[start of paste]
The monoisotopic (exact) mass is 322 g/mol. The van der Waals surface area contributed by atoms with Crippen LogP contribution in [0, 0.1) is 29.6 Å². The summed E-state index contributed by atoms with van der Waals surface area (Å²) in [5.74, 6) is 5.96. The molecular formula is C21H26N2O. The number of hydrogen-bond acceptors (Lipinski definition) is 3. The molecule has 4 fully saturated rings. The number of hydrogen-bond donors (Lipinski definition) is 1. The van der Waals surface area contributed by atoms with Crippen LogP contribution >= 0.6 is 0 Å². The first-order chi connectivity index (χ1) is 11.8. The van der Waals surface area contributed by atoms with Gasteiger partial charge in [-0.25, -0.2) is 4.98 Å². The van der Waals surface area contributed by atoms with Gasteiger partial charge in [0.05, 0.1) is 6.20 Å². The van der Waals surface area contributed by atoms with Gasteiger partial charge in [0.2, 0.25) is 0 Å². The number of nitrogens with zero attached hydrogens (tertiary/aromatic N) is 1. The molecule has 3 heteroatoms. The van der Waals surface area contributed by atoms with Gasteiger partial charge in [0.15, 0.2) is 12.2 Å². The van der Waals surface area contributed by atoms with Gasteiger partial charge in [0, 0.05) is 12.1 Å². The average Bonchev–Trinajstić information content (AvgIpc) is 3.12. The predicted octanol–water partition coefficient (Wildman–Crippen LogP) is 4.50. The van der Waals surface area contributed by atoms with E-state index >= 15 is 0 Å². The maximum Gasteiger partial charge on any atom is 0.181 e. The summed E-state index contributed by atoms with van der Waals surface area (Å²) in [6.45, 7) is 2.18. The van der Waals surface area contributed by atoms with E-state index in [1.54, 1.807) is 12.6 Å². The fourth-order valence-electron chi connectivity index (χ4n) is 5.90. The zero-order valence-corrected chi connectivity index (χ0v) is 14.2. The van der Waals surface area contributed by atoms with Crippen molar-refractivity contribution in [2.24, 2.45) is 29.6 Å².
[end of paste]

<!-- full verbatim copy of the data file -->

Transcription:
The monoisotopic (exact) mass is 322 g/mol. The van der Waals surface area contributed by atoms with Crippen LogP contribution in [0, 0.1) is 29.6 Å². The summed E-state index contributed by atoms with van der Waals surface area (Å²) in [5.74, 6) is 5.96. The molecular formula is C21H26N2O. The number of hydrogen-bond acceptors (Lipinski definition) is 3. The molecule has 4 fully saturated rings. The number of hydrogen-bond donors (Lipinski definition) is 1. The van der Waals surface area contributed by atoms with Crippen LogP contribution >= 0.6 is 0 Å². The first-order chi connectivity index (χ1) is 11.8. The van der Waals surface area contributed by atoms with Gasteiger partial charge in [-0.25, -0.2) is 4.98 Å². The van der Waals surface area contributed by atoms with Gasteiger partial charge in [0.05, 0.1) is 6.20 Å². The van der Waals surface area contributed by atoms with Gasteiger partial charge in [0.2, 0.25) is 0 Å². The number of nitrogens with zero attached hydrogens (tertiary/aromatic N) is 1. The molecule has 3 heteroatoms. The van der Waals surface area contributed by atoms with Gasteiger partial charge in [0.15, 0.2) is 12.2 Å². The van der Waals surface area contributed by atoms with Gasteiger partial charge in [0, 0.05) is 12.1 Å². The average Bonchev–Trinajstić information content (AvgIpc) is 3.12. The predicted octanol–water partition coefficient (Wildman–Crippen LogP) is 4.50. The van der Waals surface area contributed by atoms with E-state index >= 15 is 0 Å². The maximum Gasteiger partial charge on any atom is 0.181 e. The summed E-state index contributed by atoms with van der Waals surface area (Å²) in [6.45, 7) is 2.18. The van der Waals surface area contributed by atoms with E-state index in [1.54, 1.807) is 12.6 Å². The fourth-order valence-electron chi connectivity index (χ4n) is 5.90. The zero-order valence-corrected chi connectivity index (χ0v) is 14.2. The van der Waals surface area contributed by atoms with Crippen molar-refractivity contribution in [2.24, 2.45) is 29.6 Å².